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The Making of Aiden Markram

When a young cricketer makes their debut for their respective country, there is always a lot of excitement and hype. Administrators and fans are always looking out for the next prodigy that will dominate world cricket for the next ten years and by doing so, ensure many victories and unforgettable moments along the way. Many young prospects come and go with their international careers as short-lived as a rain-affected T20 game.

There are the odd few that come along and with an exquisitely timed crack off the bat for four or unplayable express pace indicate that they are here to stay. Call it X-factor or exceptional quality, there is a worldwide collective acknowledgement in those moments that a star has been born. It’s easy to see when they do come along as their abilities are far greater than those that have tried before.

On a spring morning in the sleepy hollow of Potchefstroom in 2017 South African cricket knew their young prodigy Aiden Markram had come of age. Against a Bangladesh side that admittedly doesn’t tour well, Markram combined elegance with flair as he notched up 97 on his international debut innings before being run out. Such was the dominance and ease of his innings that on this occasion the opposition attack couldn’t be faulted for letting him get away.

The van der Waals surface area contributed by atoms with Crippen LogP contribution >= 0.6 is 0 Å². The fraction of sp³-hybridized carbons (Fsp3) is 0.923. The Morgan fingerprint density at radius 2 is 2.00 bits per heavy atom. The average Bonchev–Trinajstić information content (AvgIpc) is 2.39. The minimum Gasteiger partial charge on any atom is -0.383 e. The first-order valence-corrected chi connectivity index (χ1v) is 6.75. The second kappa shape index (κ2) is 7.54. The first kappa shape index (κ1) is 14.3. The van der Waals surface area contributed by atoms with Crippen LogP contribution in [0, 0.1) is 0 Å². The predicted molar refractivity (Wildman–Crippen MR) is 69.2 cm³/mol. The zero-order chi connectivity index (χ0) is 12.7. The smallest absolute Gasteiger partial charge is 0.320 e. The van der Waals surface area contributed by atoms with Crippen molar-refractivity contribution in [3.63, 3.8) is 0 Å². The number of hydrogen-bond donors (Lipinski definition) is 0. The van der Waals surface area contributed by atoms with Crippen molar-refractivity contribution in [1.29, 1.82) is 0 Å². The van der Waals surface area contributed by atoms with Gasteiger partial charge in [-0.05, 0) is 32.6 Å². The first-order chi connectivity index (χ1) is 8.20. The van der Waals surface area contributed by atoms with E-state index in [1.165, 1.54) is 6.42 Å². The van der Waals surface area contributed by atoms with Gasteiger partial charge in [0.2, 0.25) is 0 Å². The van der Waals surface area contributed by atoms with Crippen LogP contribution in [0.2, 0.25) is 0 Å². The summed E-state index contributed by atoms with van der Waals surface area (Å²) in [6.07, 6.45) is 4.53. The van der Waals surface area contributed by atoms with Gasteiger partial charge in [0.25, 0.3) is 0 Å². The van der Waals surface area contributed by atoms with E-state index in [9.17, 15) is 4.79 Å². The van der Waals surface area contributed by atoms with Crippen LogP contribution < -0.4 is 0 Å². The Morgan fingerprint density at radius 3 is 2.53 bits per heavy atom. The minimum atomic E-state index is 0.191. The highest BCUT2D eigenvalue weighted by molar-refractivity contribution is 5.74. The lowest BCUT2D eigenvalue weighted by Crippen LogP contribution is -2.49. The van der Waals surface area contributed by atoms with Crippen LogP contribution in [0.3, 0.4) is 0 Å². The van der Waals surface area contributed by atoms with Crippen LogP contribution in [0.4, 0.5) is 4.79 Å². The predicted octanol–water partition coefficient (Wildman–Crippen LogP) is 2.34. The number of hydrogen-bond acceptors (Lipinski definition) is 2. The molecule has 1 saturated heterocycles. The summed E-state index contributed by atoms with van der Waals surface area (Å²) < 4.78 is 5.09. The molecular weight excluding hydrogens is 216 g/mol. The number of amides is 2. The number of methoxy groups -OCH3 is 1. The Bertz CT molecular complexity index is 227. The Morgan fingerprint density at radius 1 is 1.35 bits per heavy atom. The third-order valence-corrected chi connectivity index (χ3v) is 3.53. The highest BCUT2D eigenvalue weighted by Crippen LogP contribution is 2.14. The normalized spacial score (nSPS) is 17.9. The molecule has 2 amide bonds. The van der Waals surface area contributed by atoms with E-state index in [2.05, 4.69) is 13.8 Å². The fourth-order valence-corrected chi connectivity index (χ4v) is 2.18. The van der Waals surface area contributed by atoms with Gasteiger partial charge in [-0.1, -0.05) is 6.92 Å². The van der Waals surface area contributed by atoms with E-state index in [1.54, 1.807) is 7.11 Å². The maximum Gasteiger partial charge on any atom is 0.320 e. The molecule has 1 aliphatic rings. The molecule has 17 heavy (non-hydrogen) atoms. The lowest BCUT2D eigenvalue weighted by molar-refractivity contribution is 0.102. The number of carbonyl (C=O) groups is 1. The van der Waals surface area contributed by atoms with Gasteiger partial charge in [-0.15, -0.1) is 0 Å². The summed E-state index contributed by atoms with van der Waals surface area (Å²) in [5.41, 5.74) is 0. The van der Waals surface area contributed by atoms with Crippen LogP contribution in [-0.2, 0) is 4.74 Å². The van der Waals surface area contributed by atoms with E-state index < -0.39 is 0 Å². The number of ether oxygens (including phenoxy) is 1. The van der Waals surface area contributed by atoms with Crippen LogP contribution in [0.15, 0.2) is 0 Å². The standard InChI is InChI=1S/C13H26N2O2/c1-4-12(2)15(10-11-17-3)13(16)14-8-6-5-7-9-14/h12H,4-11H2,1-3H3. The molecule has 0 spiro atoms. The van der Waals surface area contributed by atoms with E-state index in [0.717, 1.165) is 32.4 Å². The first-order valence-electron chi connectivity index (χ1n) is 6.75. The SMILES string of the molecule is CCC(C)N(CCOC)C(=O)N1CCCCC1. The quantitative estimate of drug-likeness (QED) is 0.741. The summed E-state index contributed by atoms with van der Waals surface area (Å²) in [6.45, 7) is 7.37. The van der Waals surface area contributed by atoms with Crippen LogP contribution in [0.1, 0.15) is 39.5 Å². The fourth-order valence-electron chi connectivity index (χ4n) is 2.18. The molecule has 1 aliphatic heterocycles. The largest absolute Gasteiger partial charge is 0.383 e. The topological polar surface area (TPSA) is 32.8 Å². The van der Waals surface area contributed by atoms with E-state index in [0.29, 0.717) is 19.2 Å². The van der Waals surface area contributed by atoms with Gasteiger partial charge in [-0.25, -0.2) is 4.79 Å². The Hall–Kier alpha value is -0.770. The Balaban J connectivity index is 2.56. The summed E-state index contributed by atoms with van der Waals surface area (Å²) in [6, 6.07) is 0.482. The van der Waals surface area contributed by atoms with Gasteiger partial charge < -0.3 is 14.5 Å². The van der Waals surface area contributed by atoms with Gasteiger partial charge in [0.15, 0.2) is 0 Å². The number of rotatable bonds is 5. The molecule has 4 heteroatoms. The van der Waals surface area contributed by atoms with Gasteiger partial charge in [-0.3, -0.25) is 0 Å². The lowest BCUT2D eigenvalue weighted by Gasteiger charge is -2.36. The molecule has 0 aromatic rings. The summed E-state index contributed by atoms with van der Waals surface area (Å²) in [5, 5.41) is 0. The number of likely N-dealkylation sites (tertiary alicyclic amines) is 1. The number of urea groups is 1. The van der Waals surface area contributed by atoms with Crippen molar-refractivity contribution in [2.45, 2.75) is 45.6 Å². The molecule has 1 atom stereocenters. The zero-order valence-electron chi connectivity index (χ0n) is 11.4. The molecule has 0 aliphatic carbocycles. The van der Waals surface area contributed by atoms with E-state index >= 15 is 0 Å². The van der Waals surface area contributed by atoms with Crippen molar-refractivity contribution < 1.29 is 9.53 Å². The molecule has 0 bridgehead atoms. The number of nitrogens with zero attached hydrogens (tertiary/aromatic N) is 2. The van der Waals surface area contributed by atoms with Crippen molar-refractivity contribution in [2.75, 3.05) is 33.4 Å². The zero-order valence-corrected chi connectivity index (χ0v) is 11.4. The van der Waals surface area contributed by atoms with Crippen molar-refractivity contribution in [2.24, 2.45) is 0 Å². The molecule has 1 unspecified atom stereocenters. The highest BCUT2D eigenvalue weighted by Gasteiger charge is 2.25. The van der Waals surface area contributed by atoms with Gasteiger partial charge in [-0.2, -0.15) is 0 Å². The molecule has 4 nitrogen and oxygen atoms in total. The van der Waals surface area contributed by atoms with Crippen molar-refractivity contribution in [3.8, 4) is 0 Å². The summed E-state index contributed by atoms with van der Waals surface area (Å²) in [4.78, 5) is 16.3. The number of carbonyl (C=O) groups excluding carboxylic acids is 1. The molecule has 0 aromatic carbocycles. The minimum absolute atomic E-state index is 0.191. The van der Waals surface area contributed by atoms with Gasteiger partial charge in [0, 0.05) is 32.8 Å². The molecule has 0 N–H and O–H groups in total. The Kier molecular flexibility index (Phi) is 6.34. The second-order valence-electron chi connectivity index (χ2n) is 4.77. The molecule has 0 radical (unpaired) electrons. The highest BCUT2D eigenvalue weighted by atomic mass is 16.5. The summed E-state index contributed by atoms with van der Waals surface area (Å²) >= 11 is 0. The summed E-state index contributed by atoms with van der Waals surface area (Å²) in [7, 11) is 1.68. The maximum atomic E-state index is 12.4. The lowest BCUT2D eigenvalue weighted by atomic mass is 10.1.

Like so many of the other young players to stamp their mark on the game of cricket over the last ten years, Markham didn’t just show above average ability, but he had the walk and demeanour to back it up. You see it in the likes of Kholi, Root, Smith, Rabada, and Mitchell Johnson: they never look out of place on a cricket field and the opposition dreads having to play them, given their ability to single-handedly win games for their countries.

Markham’s career since that spring day in 2017 has gone from strength to strength and in the absence of injured ODI captain Faf du Plessis, the 23-year-old has been asked to lead South Africa against India. It’s becoming clearer to see what direction convenor of selectors Linda Zondi and coach Ottis Gibson want to go once du Plessis who turns 34 this year, retires.

The injured du Plessis should be back for the 4 match test series against Australia starting in early March but it is the impact of Markram opening the batting that will go a long in deciding the series. The final match of the tour will be played in early April, punters wanting to place an antepost at William Hill on a Proteas series victory will find odds of 8/13, given the brittle nature of the batsman around Markram, an Australian demolition job with the ball is a very real possibility.

The Proteas have never beaten Australia at home in test series since readmission which was some 27 years ago. The stage is set for the new blood in the Proteas dressing room to begin making their own history.

Aiden Markram leads from the front in every sense and has the character and skill to bully the Australian attack instead of being on the receiving end. This upcoming series could see the young batsman play his part in helping his country achieve a famous test series win.

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